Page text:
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Huge meteor explosion over Earth last year went unnoticed until now

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posted on Mar, 16 2019 @ 04:52 PM
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a reply to: LookingAtMars

A huge impact difference between the two as well; 440 kt vs 173 kt. Though it was moving much slower, the Russian rock packed a much greater wallop.
edit on 3/16/2019 by Phage because: (no reason given)




posted on Mar, 16 2019 @ 05:12 PM
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a reply to: charlyv



Science might say coincidental, but it is strange.


Statistics don't count for a lot with rare events over short time periods. You're talking about 3 events.

Look at the Moon, where the long term evidence is readily apparent. Look at Mercury.

edit on 3/16/2019 by Phage because: (no reason given)



posted on Mar, 16 2019 @ 05:28 PM
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a reply to: Phage

Sumthuns comin



posted on Mar, 16 2019 @ 05:35 PM
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a reply to: SeaWorthy


No doubt.
Next month maybe.
Next Year maybe.
200 years from now maybe.



posted on Mar, 16 2019 @ 05:51 PM
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a reply to: Baddogma

Since I am adding the 23rd flag to the thread...

I think the Pacific lights were more south than the map shows.

Also thought it was a fishing fleet clearing the sea out...

But unknown fireball is scary. Add not talking about it to us mouth breathers is very disconcerting (thank you autocorrectives!!)

To kick the ball into the weird... if huge space rock has already been found, would they keep their mouth shut?? Reduce the population all Georgia Guidestones like??




posted on Mar, 16 2019 @ 05:56 PM
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a reply to: TEOTWAWKIAIFF



But unknown fireball is scary.

I think the fact that bolides occur more often than reported is not at all disconcerting, or surprising.


To kick the ball into the weird... if huge space rock has already been found, would they keep their mouth shut?? Reduce the population all Georgia Guidestones like??
How huge? If it's huge enough to affect global population telling people about it wouldn't change a thing.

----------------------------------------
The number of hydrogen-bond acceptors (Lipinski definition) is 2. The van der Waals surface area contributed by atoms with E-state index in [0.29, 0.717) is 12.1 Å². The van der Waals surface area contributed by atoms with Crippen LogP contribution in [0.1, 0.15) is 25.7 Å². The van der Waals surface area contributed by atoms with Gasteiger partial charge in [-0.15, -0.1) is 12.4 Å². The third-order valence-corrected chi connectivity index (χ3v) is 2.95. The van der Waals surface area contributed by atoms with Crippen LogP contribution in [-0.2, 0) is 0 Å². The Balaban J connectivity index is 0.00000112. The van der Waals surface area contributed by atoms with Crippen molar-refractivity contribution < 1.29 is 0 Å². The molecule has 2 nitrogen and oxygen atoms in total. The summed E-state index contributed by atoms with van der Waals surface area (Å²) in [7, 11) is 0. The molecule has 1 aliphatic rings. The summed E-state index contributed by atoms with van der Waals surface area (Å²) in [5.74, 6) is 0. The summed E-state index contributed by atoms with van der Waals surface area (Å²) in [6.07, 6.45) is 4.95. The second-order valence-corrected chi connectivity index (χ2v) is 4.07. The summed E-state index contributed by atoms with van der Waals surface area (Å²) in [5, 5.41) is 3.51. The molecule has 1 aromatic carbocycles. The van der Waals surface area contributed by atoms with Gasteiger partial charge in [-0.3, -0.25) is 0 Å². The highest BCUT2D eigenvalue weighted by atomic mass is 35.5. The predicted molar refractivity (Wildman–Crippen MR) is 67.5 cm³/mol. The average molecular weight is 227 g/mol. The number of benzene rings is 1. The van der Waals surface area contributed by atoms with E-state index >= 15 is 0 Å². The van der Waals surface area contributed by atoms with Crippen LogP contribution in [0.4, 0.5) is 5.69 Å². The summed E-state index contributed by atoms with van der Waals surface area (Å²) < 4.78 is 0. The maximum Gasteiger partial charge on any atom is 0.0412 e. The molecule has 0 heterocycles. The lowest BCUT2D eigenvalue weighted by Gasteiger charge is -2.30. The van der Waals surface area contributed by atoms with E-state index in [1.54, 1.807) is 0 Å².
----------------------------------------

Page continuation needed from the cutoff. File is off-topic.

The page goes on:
edit on 3/16/2019 by Phage because: (no reason given)



posted on Mar, 16 2019 @ 06:17 PM
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a reply to: Phage

But the keeping the lid on it is OK?

I find that paternal instinct outdated. Like The Brookings Report.

After all, knowledge is power.



posted on Mar, 16 2019 @ 06:22 PM
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a reply to: TEOTWAWKIAIFF

I don't know that a lid would be kept on it.

A lot of people misreport what the Brookings Report actually said.
www.abovetopsecret.com...
edit on 3/16/2019 by Phage because: (no reason given)



posted on Mar, 16 2019 @ 06:57 PM
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a reply to: Phage
If not this


I think the fact that bolides occur more often than reported is not at all disconcerting, or surprising.
what? Fun?
dis·con·cert·ing
/ˌdiskənˈsərdiNG/Submit
adjective
causing one to feel unsettled.
"he had a disconcerting habit of offering jobs to people he met at dinner parties"
synonyms: unsettling, unnerving, discomfiting, disturbing, perturbing, troubling, upsetting, worrying, concerning, alarming, embarrassing, awkward, bothersome, distracting; More



posted on Mar, 16 2019 @ 07:01 PM
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a reply to: SeaWorthy


what? Fun?


Seems you have set up a false dichotomy.

As I said, it's not surprising. In the least.



posted on Mar, 16 2019 @ 07:07 PM
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originally posted by: Phage
a reply to: SeaWorthy


what? Fun?


Seems you have set up a false dichotomy.

As I said, it's not surprising. In the least.


You also said it is "not at all disconcerting". I can see how it could be little disconcerting.


edit on 16-3-2019 by LookingAtMars because: (no reason given)



posted on Mar, 16 2019 @ 07:19 PM
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originally posted by: Phage
a reply to: SeaWorthy


what? Fun?


Seems you have set up a false dichotomy.

As I said, it's not surprising. In the least.

Humm

di·chot·o·my
/dīˈkädəmē/Submit
noun
a division or contrast between two things that are or are represented as being opposed or entirely different.
"a rigid dichotomy between science and mysticism"
synonyms: division, separation, divorce, split, gulf, chasm; More
BOTANY
repeated branching into two equal parts.